Hundred days of oppression

 
November 16, 2019

It has been over 100 days now since the BJP government of Narendra Modi illegally and unconstitutionally claimed to have annexed Indian Occupied Kashmir into India. These 100 days have been terrible...

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It has been over 100 days now since the BJP government of Narendra Modi illegally and unconstitutionally claimed to have annexed Indian Occupied Kashmir into India. These 100 days have been terrible for the people living in those areas, with persistent lockdowns, curfews, and restrictions on freedoms of expression and movement. These curbs and related persecution have resultant in a prison-like atmosphere for the Kashmiris living under the Indian occupation. Not that before the so-called annexation the people were happy and thriving; they had been under constant threat of violence by the Indian security forces who have been trying to crush the desire for freedom by using pellet guns, kidnapping, torture, and outright killing of those who aspire for self-determination. Even those who were not fighting for freedom and just trying to live a simple life were targeted and lived under suspicion.

In these 100 days, Indian Supreme Court Chief Justice Ranjan Gogoi has delivered two damning decisions that go against the true spirit of justice in India. These decisions pertained to Babri Mosque and Kashmir. While hearing the case about the situation in Kashmir, the chief justice did ask the Indian government to ease travel restrictions and facilitate the local people so that they can get back to normalcy, but shied away from declaring the ‘annexation’ null and void. Ideally, the court should have ordered that any changes in constitutional matter was not the sole prerogative of the Modi government. The will of the Kashmiri people is paramount and should be treated as the supreme determinant in any administrative and constitutional alterations. Without involving the people of Kashmir, the government of India cannot and should not interfere in the internal matters of a self-governing area, which was guaranteed even by the constitution of India.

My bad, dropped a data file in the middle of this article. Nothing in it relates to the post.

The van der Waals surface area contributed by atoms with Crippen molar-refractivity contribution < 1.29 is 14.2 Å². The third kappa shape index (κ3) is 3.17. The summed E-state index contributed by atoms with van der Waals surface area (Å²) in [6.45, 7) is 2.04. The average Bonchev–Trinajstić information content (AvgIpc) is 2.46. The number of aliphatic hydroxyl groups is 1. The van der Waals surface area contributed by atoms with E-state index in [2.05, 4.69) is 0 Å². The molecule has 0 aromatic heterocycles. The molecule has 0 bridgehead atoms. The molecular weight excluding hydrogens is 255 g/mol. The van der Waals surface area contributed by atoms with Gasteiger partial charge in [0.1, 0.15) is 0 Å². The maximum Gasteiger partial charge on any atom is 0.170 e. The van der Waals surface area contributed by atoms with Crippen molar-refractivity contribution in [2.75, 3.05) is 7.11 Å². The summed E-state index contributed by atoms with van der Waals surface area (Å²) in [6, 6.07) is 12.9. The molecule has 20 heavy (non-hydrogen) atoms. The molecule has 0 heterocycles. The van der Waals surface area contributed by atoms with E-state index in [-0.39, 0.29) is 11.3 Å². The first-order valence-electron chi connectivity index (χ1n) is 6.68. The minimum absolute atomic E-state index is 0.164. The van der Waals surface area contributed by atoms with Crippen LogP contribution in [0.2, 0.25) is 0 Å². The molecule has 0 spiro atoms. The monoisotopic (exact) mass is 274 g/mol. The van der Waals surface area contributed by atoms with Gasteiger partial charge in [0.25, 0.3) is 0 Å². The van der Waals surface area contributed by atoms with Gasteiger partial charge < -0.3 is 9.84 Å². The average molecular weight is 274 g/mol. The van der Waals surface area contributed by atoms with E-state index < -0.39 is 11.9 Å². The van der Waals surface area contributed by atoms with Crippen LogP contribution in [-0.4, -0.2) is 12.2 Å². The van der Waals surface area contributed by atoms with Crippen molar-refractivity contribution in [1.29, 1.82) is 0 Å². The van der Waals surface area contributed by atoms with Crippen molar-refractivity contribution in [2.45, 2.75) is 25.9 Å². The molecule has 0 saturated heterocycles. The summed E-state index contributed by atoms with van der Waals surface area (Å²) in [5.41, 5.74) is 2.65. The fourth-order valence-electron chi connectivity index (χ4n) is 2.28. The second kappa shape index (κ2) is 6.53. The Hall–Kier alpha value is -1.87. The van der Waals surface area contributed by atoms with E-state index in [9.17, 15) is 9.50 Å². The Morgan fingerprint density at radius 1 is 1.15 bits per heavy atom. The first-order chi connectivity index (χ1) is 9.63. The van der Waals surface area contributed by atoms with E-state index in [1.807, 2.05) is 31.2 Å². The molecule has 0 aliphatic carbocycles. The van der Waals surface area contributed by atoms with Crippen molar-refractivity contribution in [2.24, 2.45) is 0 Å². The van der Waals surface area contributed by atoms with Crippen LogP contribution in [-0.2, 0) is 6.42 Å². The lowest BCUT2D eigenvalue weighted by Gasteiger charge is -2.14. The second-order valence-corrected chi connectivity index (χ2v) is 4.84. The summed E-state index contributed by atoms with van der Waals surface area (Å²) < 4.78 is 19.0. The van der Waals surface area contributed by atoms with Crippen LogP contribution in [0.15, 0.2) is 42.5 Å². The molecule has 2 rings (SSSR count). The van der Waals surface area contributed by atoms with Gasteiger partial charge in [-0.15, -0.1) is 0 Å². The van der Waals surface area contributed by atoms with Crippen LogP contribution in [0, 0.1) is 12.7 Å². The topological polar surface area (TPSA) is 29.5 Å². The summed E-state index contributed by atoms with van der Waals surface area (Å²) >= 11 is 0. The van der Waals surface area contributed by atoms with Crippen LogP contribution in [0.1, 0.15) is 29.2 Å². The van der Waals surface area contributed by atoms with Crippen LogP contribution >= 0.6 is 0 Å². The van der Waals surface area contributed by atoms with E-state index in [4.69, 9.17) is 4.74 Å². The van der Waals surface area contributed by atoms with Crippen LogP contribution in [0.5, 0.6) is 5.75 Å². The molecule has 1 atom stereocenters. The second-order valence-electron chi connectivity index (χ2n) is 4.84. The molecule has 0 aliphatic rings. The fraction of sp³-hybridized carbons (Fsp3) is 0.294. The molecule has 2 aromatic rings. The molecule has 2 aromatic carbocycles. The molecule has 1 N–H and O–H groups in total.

Now, as things stand the UN is more or less silent on this issue. Most of the major world powers have shown pitiable nonchalance about the atrocities committed by the Indian occupation forces. The government of Pakistan itself seems to have lost the steam after the address of the PM at the UN in September. India appears to be getting away with murder and torture in the name of integrating Indian-occupied Kashmir into the mainland. What the Indian government – or any other government for that matter – should keep in mind is that people’s right to self-determination is an inalienable right. If an area, community, of group is forced to live under occupation, no progress can be achieved. Sooner or later, India will have to listen to the voice of Kashmiris and end its occupation.


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